Tornadoes are fascinating, still there's so much we don't know even though much has been learned in the last 20 years.
The question that I've been pondering arises from so many images of the cyclones that seem to have a point of convergence. It's as though the funnel nearly disappears to a thread, perhaps an imaginable "stream filament" (Bernouli, Milne-Thomson), then diverges to the business end along the ground.
There is a toroid flow of air surrounding part of the funnel above this "convergence zone" and usually there is a lightning storm that accompanies the cyclone, often preceded by hail. All that suggests an electromagnetic field surrounding the cyclone.
One question I've had for a while is, with all that known, is it possible that a needed condition is a stray magnetic line of force, similar to a seed of impurity is needed for bubble nucleation. The question that followed that, for me anyway, about 4 years back, is whether, if the cyclone was to converge in the upper atmosphere, magnetic connection or not, wouldn't that tend to drop the temperature to sub-zero around that region? If that happened, wouldn't it tend to also freeze, if not super-freeze, the moisture as the funnel descends?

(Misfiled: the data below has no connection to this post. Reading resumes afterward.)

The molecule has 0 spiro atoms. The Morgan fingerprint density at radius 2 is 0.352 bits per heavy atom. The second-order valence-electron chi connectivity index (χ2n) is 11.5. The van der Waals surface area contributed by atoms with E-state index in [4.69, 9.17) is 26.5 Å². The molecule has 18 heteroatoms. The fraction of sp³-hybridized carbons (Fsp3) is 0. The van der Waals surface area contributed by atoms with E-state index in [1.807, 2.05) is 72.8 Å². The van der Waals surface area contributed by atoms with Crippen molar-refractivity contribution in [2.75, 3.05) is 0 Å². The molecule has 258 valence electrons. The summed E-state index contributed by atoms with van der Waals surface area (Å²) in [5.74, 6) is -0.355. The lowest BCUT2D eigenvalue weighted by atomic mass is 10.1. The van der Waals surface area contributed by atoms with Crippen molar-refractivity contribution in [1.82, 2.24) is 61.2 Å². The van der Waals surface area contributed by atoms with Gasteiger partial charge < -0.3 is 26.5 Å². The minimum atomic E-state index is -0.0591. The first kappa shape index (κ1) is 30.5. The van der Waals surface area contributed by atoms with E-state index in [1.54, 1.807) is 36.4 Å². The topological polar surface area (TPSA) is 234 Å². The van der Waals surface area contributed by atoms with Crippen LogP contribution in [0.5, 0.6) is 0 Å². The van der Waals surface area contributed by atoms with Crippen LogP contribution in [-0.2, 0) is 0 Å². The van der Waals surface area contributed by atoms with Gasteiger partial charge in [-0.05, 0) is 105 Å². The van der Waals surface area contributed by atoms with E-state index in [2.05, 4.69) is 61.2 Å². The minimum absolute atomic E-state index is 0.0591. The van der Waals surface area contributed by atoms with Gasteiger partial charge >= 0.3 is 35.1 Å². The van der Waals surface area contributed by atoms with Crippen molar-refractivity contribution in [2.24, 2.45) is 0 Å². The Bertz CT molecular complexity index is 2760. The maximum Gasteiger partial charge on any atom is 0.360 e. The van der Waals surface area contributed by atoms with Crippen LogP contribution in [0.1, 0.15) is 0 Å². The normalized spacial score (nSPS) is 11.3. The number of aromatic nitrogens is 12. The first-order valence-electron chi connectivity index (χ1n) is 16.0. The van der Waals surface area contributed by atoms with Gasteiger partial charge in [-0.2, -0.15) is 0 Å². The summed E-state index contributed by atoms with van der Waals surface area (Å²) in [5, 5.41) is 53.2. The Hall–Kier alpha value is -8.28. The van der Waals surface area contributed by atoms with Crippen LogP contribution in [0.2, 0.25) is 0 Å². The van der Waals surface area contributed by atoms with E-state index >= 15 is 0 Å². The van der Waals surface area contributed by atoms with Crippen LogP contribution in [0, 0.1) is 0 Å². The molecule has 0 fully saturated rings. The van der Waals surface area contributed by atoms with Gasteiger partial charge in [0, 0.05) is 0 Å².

It was odd because about a year ago I checked out the video "The Day After Tomorrow" and saw that as something spawned from another mind some years prior to my notion about the same thing. Not that it's the subject; I think it's also fascinating how more than one mind can be thinking in the same channel void of either knowing the other even exists